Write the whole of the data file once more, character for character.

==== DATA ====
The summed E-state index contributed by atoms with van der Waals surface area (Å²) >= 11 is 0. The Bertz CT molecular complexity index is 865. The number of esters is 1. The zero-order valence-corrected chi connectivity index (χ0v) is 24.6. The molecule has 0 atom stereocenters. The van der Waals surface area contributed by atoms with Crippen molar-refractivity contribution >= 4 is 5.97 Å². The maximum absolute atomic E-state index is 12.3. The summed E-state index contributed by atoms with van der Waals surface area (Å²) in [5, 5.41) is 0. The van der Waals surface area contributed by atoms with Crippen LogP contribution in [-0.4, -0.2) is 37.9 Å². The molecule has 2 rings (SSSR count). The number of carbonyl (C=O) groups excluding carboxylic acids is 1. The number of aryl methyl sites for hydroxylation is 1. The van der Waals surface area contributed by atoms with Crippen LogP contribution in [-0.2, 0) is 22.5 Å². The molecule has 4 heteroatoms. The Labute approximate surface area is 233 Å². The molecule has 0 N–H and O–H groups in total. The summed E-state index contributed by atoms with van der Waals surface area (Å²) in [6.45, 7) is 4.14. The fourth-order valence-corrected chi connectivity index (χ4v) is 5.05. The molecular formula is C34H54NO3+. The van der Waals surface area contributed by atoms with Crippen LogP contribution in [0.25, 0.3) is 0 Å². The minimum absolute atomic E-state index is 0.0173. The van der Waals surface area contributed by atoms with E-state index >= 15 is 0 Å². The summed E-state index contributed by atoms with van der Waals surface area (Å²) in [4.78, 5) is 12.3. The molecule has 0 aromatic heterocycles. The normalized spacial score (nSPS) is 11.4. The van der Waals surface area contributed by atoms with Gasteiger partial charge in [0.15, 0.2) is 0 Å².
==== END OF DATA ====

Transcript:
The summed E-state index contributed by atoms with van der Waals surface area (Å²) >= 11 is 0. The Bertz CT molecular complexity index is 865. The number of esters is 1. The zero-order valence-corrected chi connectivity index (χ0v) is 24.6. The molecule has 0 atom stereocenters. The van der Waals surface area contributed by atoms with Crippen molar-refractivity contribution >= 4 is 5.97 Å². The maximum absolute atomic E-state index is 12.3. The summed E-state index contributed by atoms with van der Waals surface area (Å²) in [5, 5.41) is 0. The van der Waals surface area contributed by atoms with Crippen LogP contribution in [-0.4, -0.2) is 37.9 Å². The molecule has 2 rings (SSSR count). The number of carbonyl (C=O) groups excluding carboxylic acids is 1. The number of aryl methyl sites for hydroxylation is 1. The van der Waals surface area contributed by atoms with Crippen LogP contribution in [-0.2, 0) is 22.5 Å². The molecule has 4 heteroatoms. The Labute approximate surface area is 233 Å². The molecule has 0 N–H and O–H groups in total. The summed E-state index contributed by atoms with van der Waals surface area (Å²) in [6.45, 7) is 4.14. The fourth-order valence-corrected chi connectivity index (χ4v) is 5.05. The molecular formula is C34H54NO3+. The van der Waals surface area contributed by atoms with Crippen LogP contribution in [0.25, 0.3) is 0 Å². The minimum absolute atomic E-state index is 0.0173. The van der Waals surface area contributed by atoms with E-state index >= 15 is 0 Å². The summed E-state index contributed by atoms with van der Waals surface area (Å²) in [4.78, 5) is 12.3. The molecule has 0 aromatic heterocycles. The normalized spacial score (nSPS) is 11.4. The van der Waals surface area contributed by atoms with Gasteiger partial charge in [0.15, 0.2) is 0 Å².